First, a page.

Published date08 May 2021
Publication titleMix, The
Daniel Kaluuya was just 9 years old when he wrote a play put on by Hampstead Theatre. It was the story of two guys working in McDonald’s, based on the goofy Nickelodeon sitcom Kenan & Kel. He wrote it in response to a teacher who told him he needed an outlet for his energy because his brain was ‘‘too busy’’.

Kaluuya was never sure if it was a compliment or a complaint, but that busy brain paid off: at 32, he has won best supporting actor at the Baftas, Golden Globes, Critics’ Choice and Academy awards for his portrayal of chairman Fred Hampton, the leader of the Illinois chapter of the Black Panther party, who was assassinated in 1969.

The film Judas and the Black Messiah has all the ingredients for a buzzy awards season run. It is a lushly told story of black liberation, protest and police brutality, the tension twisted by an FBI informant played by the ever-excellent Lakeith Stanfield. It’s a reverent history lesson that would feel necessary any time between 1969 and now, but one that’s especially on the nose for 2021. Hampton was seen as a radical threat by the FBI; he was instrumental in the party’s free breakfast programme, its free healthcare clinics. He formed the Rainbow Coalition with rival groups across Chicago. He was 21 when he was murdered. The film carries an enormous burden of responsibility to do him justice — one which, critics agree, Kaluuya serves.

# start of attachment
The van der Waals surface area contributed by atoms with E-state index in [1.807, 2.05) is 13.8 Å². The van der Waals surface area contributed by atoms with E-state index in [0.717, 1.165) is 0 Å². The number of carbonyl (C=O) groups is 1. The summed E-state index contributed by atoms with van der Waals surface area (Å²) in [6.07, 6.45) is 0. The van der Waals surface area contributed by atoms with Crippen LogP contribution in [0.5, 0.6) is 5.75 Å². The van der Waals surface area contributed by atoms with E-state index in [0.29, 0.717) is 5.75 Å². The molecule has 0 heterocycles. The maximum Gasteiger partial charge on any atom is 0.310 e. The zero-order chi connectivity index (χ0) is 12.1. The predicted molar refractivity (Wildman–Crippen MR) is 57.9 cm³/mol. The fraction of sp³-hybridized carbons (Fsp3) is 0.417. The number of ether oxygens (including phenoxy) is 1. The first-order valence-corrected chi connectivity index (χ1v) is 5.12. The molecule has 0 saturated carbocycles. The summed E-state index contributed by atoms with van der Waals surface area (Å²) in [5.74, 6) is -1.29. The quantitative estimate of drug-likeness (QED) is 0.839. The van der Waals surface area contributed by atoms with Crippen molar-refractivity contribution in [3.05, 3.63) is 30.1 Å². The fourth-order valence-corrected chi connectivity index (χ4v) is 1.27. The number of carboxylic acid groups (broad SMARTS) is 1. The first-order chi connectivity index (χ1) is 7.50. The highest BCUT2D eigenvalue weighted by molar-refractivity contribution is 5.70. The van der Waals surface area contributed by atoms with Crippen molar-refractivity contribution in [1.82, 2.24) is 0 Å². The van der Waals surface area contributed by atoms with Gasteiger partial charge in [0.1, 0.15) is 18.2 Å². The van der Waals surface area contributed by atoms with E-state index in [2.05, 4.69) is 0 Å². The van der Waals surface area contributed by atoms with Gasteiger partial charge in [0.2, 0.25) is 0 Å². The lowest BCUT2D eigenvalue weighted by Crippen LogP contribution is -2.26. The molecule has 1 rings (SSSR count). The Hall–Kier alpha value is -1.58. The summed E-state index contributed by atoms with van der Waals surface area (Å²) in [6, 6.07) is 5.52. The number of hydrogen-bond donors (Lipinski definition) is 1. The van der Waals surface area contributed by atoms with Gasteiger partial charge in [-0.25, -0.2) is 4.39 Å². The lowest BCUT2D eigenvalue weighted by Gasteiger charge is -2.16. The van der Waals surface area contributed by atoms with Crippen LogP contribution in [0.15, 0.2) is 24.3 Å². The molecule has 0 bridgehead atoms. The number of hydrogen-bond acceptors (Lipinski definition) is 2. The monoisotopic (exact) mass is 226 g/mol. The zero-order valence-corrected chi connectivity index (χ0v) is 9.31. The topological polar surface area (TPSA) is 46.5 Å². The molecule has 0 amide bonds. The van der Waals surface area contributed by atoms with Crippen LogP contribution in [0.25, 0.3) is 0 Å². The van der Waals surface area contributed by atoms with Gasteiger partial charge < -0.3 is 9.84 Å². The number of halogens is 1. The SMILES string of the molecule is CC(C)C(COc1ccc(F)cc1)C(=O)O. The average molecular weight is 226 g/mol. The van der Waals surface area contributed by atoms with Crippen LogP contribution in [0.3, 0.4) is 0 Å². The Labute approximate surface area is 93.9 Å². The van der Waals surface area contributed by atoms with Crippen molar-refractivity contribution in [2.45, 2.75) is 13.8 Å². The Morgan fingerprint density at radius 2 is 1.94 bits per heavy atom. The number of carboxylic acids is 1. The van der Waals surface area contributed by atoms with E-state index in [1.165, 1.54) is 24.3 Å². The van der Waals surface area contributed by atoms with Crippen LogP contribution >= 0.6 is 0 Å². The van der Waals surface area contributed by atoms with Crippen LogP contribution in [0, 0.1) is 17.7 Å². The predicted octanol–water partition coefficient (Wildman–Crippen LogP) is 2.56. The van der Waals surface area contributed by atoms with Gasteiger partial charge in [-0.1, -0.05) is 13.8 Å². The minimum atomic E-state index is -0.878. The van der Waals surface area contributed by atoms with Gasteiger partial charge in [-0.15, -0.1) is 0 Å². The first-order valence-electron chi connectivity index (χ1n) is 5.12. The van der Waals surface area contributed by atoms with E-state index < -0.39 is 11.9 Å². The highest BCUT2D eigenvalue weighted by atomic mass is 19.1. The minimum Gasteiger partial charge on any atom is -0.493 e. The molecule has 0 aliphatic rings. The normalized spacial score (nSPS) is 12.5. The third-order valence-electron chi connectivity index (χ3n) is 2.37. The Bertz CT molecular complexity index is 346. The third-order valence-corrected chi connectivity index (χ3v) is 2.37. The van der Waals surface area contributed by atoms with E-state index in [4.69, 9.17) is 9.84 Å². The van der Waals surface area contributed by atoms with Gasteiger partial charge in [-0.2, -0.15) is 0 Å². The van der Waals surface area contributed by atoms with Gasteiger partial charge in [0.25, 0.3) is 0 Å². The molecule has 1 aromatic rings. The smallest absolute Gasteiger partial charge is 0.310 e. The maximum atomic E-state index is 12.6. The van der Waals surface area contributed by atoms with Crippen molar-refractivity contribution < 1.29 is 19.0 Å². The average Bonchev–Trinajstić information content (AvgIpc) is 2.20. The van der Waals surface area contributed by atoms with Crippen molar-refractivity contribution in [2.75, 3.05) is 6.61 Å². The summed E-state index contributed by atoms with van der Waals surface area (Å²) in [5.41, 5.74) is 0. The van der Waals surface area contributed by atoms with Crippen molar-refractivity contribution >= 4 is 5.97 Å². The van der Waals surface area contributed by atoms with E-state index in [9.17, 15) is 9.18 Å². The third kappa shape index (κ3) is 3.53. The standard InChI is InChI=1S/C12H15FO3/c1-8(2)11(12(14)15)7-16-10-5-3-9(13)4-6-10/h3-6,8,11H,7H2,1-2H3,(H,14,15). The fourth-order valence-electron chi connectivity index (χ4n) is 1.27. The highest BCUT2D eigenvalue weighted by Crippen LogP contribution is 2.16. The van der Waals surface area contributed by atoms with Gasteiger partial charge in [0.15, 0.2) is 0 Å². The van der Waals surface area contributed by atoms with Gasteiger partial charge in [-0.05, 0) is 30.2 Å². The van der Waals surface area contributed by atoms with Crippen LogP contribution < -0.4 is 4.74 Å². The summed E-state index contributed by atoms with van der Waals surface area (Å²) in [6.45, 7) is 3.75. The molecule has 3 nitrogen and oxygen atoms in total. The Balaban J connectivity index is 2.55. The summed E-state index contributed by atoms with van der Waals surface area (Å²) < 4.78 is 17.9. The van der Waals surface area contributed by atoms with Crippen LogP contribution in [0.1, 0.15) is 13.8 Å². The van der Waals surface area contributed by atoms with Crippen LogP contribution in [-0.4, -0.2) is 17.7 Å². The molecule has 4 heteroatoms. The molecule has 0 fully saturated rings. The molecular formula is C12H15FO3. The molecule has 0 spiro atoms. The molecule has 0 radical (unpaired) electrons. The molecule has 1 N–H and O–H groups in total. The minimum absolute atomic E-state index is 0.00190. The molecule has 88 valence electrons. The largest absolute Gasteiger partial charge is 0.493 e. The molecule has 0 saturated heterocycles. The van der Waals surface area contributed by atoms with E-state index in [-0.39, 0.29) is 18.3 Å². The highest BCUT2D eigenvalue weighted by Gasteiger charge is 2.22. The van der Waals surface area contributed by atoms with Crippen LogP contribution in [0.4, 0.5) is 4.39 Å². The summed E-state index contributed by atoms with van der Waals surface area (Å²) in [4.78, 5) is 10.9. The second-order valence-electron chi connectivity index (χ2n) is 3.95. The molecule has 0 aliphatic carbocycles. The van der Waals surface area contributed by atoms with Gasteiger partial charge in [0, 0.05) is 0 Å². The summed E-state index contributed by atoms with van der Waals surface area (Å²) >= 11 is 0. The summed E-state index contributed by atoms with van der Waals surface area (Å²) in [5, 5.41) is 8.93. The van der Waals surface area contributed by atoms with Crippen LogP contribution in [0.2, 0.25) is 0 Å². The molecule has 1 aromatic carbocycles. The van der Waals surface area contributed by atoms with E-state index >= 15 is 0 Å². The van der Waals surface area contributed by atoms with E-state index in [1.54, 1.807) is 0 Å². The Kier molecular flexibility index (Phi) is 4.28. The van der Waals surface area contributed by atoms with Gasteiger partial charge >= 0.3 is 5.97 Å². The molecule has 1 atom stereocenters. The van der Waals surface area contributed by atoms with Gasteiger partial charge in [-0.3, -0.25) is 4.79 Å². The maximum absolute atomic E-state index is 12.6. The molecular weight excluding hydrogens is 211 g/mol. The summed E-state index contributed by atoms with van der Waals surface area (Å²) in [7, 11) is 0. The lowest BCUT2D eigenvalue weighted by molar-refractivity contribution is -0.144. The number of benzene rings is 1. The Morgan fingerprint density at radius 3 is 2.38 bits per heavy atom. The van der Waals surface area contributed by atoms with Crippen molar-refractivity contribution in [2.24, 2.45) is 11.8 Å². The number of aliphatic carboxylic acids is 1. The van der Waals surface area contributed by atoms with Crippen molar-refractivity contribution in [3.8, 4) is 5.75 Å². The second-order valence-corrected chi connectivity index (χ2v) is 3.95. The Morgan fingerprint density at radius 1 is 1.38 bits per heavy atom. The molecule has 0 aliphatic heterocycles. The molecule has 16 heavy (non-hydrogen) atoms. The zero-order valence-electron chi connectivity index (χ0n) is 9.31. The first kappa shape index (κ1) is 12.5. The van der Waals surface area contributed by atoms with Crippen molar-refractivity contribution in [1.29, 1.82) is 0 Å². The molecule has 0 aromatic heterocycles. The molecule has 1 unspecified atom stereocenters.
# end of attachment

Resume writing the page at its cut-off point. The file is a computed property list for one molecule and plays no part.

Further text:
‘‘There’s so much on how chairman Fred died,’’ Kaluuya said in an interview with the British Film Institute.

‘‘I hope this film shows people how he lived.’’

Director Shaka King offered Kaluuya the part as he was still on set filming 2018’s Black Panther — the world’s first blockbuster African superhero movie — keen to see what this curious north Londoner could bring to the table.

Kaluuya got to work on heavy-duty immersion: he spent months reading books on the Black Panther reading list, he absorbed dissertations on Chicago politics, watched archive footage, studied the history. Then he went to the city and spoke to people, and visited the places Hampton lived, worked and campaigned in, before meeting the family for long, intense hours.

‘‘We’re here to give until we’re empty and I gave it everything,’’ he said in his winner’s speech at the Golden Globes last month, quoting the late rapper Nipsey Hussle.

‘‘Chairman Fred Hampton, I couldn’t give it to a more noble man. I hope generations after this can see how brilliantly he thought, how brilliantly he spoke and how brilliantly he loved. He...

To continue reading

Request your trial

VLEX uses login cookies to provide you with a better browsing experience. If you click on 'Accept' or continue browsing this site we consider that you accept our cookie policy. ACCEPT